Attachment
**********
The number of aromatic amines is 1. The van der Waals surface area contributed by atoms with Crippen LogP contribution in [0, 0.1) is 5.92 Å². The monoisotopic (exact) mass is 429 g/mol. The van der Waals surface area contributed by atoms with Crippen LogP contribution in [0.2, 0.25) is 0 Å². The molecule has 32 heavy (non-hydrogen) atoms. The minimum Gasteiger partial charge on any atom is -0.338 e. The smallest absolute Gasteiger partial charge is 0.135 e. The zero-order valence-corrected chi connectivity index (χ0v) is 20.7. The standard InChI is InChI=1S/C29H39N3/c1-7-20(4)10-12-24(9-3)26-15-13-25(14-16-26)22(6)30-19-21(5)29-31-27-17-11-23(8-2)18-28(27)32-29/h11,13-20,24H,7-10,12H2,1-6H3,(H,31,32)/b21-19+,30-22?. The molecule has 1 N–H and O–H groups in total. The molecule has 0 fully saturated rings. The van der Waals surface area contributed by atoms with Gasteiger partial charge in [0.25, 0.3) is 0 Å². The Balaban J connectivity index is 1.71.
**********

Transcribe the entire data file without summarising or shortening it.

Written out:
The number of aromatic amines is 1. The van der Waals surface area contributed by atoms with Crippen LogP contribution in [0, 0.1) is 5.92 Å². The monoisotopic (exact) mass is 429 g/mol. The van der Waals surface area contributed by atoms with Crippen LogP contribution in [0.2, 0.25) is 0 Å². The molecule has 32 heavy (non-hydrogen) atoms. The minimum Gasteiger partial charge on any atom is -0.338 e. The smallest absolute Gasteiger partial charge is 0.135 e. The zero-order valence-corrected chi connectivity index (χ0v) is 20.7. The standard InChI is InChI=1S/C29H39N3/c1-7-20(4)10-12-24(9-3)26-15-13-25(14-16-26)22(6)30-19-21(5)29-31-27-17-11-23(8-2)18-28(27)32-29/h11,13-20,24H,7-10,12H2,1-6H3,(H,31,32)/b21-19+,30-22?. The molecule has 1 N–H and O–H groups in total. The molecule has 0 fully saturated rings. The van der Waals surface area contributed by atoms with Gasteiger partial charge in [0.25, 0.3) is 0 Å². The Balaban J connectivity index is 1.71.